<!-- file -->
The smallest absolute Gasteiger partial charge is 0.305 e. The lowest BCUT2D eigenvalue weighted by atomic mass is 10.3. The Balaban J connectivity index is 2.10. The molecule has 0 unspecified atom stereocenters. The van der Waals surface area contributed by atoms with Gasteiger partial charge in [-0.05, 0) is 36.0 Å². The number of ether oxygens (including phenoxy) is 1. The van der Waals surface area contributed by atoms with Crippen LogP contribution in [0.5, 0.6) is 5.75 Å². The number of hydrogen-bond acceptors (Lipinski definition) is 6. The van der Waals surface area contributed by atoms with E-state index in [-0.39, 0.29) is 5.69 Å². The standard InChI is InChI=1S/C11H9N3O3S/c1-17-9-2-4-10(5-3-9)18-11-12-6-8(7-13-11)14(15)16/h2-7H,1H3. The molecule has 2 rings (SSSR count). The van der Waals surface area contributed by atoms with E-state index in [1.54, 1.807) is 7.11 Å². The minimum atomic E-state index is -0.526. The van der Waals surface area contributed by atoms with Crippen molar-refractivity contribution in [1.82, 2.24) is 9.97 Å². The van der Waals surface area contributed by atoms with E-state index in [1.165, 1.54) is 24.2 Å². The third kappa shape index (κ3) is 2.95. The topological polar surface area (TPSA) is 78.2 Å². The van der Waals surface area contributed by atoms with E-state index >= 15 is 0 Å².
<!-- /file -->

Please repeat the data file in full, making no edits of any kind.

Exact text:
The smallest absolute Gasteiger partial charge is 0.305 e. The lowest BCUT2D eigenvalue weighted by atomic mass is 10.3. The Balaban J connectivity index is 2.10. The molecule has 0 unspecified atom stereocenters. The van der Waals surface area contributed by atoms with Gasteiger partial charge in [-0.05, 0) is 36.0 Å². The number of ether oxygens (including phenoxy) is 1. The van der Waals surface area contributed by atoms with Crippen LogP contribution in [0.5, 0.6) is 5.75 Å². The number of hydrogen-bond acceptors (Lipinski definition) is 6. The van der Waals surface area contributed by atoms with E-state index in [-0.39, 0.29) is 5.69 Å². The standard InChI is InChI=1S/C11H9N3O3S/c1-17-9-2-4-10(5-3-9)18-11-12-6-8(7-13-11)14(15)16/h2-7H,1H3. The molecule has 2 rings (SSSR count). The van der Waals surface area contributed by atoms with E-state index in [1.54, 1.807) is 7.11 Å². The minimum atomic E-state index is -0.526. The van der Waals surface area contributed by atoms with Crippen molar-refractivity contribution in [1.82, 2.24) is 9.97 Å². The van der Waals surface area contributed by atoms with E-state index in [1.165, 1.54) is 24.2 Å². The third kappa shape index (κ3) is 2.95. The topological polar surface area (TPSA) is 78.2 Å². The van der Waals surface area contributed by atoms with E-state index >= 15 is 0 Å².